Today, the focus of this hearing is to look forward – to envision what we can do to address the urgent economic and humanitarian crisis facing the country in the wake of the Taliban takeover, and to assess the role of economic and financial sanctions and other counterterrorism tools against the Taliban, tools within this Committee’s jurisdiction.
With as much as 30 percent unemployment, a brain drain of its most capable young people, enduring deep poverty, an ongoing drought, the Covid crisis, and the collapse of Afghanistan’s economy looming, the people of Afghanistan need help.
We must consider how the United States can maintain the flow of humanitarian assistance and family remittances, while ensuring that aid does not fall into the wrong hands.
This aid has been a lifeline to the people of Afghanistan. Millions rely on it. It must continue, even while we deny access to funds to terrorist actors like the Taliban, al Qaeda and the Haqqani network.
As we will hear today, that is no small task – but it is essential. The lives and livelihoods of millions of Afghans may depend on it. We owe them that much.
And we must do this while protecting the security of Americans and preventing Afghanistan from once again emerging as a terrorist safe haven.
The Administration has made clear the Taliban should be judged by their actions over time, and that any decisions regarding diplomatic recognition or the release of billions in frozen Afghan government reserves is far off. They have a clear-eyed realism about who the Taliban are, while at the same time recognizing, along with our allies, that they control the government and thus we must engage them, and when necessary, hold them accountable for abuses.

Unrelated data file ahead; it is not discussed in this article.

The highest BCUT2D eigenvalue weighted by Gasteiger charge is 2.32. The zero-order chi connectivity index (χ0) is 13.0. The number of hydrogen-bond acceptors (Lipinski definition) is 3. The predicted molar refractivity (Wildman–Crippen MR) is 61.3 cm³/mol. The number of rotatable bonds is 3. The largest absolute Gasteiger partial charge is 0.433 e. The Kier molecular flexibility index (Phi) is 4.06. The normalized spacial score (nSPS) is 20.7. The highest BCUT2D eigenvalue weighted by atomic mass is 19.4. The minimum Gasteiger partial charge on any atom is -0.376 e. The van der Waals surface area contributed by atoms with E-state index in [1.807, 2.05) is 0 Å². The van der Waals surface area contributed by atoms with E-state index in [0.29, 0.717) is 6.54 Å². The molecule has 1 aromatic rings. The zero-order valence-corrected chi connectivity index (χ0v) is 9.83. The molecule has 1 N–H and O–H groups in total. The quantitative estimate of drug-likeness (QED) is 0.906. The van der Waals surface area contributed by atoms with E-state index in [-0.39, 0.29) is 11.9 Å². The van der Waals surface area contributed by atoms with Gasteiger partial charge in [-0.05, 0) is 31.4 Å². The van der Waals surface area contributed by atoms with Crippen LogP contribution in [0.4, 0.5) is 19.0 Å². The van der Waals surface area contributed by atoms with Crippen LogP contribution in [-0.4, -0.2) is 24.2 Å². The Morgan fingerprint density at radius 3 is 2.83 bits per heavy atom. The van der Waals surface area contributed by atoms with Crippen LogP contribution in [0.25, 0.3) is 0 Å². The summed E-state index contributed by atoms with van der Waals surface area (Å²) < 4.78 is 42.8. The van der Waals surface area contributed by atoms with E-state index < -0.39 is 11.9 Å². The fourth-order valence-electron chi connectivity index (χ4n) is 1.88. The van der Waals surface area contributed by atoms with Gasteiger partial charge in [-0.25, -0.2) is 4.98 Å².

If the last month is any indication, the Taliban are not moderating their positions.
They have appointed brutal old guard Taliban members to serve in the interim government, including the leader of the terrorist Haqqani network as Minister of the Interior.
They have threatened, harassed and attacked women and girls who were demonstrating to retain their hard-fought freedoms. They closed Kabul’s premier university to women faculty and students. They converted the former Ministry of Women’s Affairs into the old, notorious Ministry of Vice and Virtue – a pretty grotesque irony.
They have harassed, beaten, and killed journalists and members of other ethnic groups, they started a return to grisly public executions of alleged lawbreakers, and threatened a return to public amputations.
The situation grows more dire each day. We must get to work.
We know that China, Russia, and other countries that do not share our values are already engaging in Afghanistan – and they have few qualms about funds falling into the wrong hands.
It’s up to us to show the Afghan people, and people around the world, that the U.S. will continue to be a beacon of hope and a source of humanitarian relief.
I am eager to hear today from our four witnesses, who will share their unique perspectives with us. We welcome you all to the committee, in person and remotely, and look forward to your testimony.